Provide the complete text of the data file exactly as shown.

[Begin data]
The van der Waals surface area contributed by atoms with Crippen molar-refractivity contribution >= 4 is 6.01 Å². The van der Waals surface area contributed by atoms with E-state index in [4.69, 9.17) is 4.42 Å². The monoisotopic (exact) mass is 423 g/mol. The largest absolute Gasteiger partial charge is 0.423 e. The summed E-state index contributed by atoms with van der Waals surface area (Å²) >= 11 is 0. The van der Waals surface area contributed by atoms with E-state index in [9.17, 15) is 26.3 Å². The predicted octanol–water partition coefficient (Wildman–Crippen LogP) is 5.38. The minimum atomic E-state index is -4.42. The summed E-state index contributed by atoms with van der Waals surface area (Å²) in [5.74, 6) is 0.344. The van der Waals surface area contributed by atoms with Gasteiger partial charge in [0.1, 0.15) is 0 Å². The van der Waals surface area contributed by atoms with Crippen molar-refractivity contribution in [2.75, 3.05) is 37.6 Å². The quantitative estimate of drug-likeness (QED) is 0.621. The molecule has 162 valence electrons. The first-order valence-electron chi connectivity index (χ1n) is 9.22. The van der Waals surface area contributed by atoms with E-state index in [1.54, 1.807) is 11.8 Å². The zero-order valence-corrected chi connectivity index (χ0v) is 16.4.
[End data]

The van der Waals surface area contributed by atoms with Crippen molar-refractivity contribution >= 4 is 6.01 Å². The van der Waals surface area contributed by atoms with E-state index in [4.69, 9.17) is 4.42 Å². The monoisotopic (exact) mass is 423 g/mol. The largest absolute Gasteiger partial charge is 0.423 e. The summed E-state index contributed by atoms with van der Waals surface area (Å²) >= 11 is 0. The van der Waals surface area contributed by atoms with E-state index in [9.17, 15) is 26.3 Å². The predicted octanol–water partition coefficient (Wildman–Crippen LogP) is 5.38. The minimum atomic E-state index is -4.42. The summed E-state index contributed by atoms with van der Waals surface area (Å²) in [5.74, 6) is 0.344. The van der Waals surface area contributed by atoms with Gasteiger partial charge in [0.1, 0.15) is 0 Å². The van der Waals surface area contributed by atoms with Crippen molar-refractivity contribution in [2.75, 3.05) is 37.6 Å². The quantitative estimate of drug-likeness (QED) is 0.621. The molecule has 162 valence electrons. The first-order valence-electron chi connectivity index (χ1n) is 9.22. The van der Waals surface area contributed by atoms with E-state index in [1.54, 1.807) is 11.8 Å². The zero-order valence-corrected chi connectivity index (χ0v) is 16.4.